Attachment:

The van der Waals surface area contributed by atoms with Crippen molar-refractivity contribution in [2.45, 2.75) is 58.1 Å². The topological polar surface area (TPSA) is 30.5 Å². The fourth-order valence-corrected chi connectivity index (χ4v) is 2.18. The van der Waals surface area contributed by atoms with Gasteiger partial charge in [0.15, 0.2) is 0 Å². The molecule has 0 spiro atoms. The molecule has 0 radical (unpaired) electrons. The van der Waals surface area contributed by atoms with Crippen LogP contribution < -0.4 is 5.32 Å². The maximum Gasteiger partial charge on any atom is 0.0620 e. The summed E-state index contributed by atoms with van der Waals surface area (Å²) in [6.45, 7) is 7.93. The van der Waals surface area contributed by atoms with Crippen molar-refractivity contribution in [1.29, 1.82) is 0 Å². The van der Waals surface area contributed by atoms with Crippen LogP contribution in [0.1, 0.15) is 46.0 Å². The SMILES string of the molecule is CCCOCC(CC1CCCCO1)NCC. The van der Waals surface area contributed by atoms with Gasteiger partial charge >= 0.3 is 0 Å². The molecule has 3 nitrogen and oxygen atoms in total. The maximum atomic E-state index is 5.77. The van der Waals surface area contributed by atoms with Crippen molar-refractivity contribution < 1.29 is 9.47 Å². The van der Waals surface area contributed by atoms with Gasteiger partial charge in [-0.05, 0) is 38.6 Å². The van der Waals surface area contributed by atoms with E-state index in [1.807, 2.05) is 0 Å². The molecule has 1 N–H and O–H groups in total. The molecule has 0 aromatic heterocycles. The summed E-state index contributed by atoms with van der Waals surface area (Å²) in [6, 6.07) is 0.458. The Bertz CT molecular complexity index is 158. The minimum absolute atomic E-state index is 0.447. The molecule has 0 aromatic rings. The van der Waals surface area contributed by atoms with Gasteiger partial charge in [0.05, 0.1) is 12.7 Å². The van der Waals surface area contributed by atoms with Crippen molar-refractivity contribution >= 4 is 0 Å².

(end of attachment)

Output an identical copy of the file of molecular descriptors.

The van der Waals surface area contributed by atoms with Crippen molar-refractivity contribution in [2.45, 2.75) is 58.1 Å². The topological polar surface area (TPSA) is 30.5 Å². The fourth-order valence-corrected chi connectivity index (χ4v) is 2.18. The van der Waals surface area contributed by atoms with Gasteiger partial charge in [0.15, 0.2) is 0 Å². The molecule has 0 spiro atoms. The molecule has 0 radical (unpaired) electrons. The van der Waals surface area contributed by atoms with Crippen LogP contribution < -0.4 is 5.32 Å². The maximum Gasteiger partial charge on any atom is 0.0620 e. The summed E-state index contributed by atoms with van der Waals surface area (Å²) in [6.45, 7) is 7.93. The van der Waals surface area contributed by atoms with Crippen molar-refractivity contribution in [1.29, 1.82) is 0 Å². The van der Waals surface area contributed by atoms with Crippen LogP contribution in [0.1, 0.15) is 46.0 Å². The SMILES string of the molecule is CCCOCC(CC1CCCCO1)NCC. The van der Waals surface area contributed by atoms with Gasteiger partial charge >= 0.3 is 0 Å². The molecule has 3 nitrogen and oxygen atoms in total. The maximum atomic E-state index is 5.77. The van der Waals surface area contributed by atoms with Crippen molar-refractivity contribution < 1.29 is 9.47 Å². The van der Waals surface area contributed by atoms with Gasteiger partial charge in [-0.05, 0) is 38.6 Å². The van der Waals surface area contributed by atoms with E-state index in [1.807, 2.05) is 0 Å². The molecule has 1 N–H and O–H groups in total. The molecule has 0 aromatic heterocycles. The summed E-state index contributed by atoms with van der Waals surface area (Å²) in [6, 6.07) is 0.458. The Bertz CT molecular complexity index is 158. The minimum absolute atomic E-state index is 0.447. The molecule has 0 aromatic rings. The van der Waals surface area contributed by atoms with Gasteiger partial charge in [0.05, 0.1) is 12.7 Å². The van der Waals surface area contributed by atoms with Crippen molar-refractivity contribution >= 4 is 0 Å².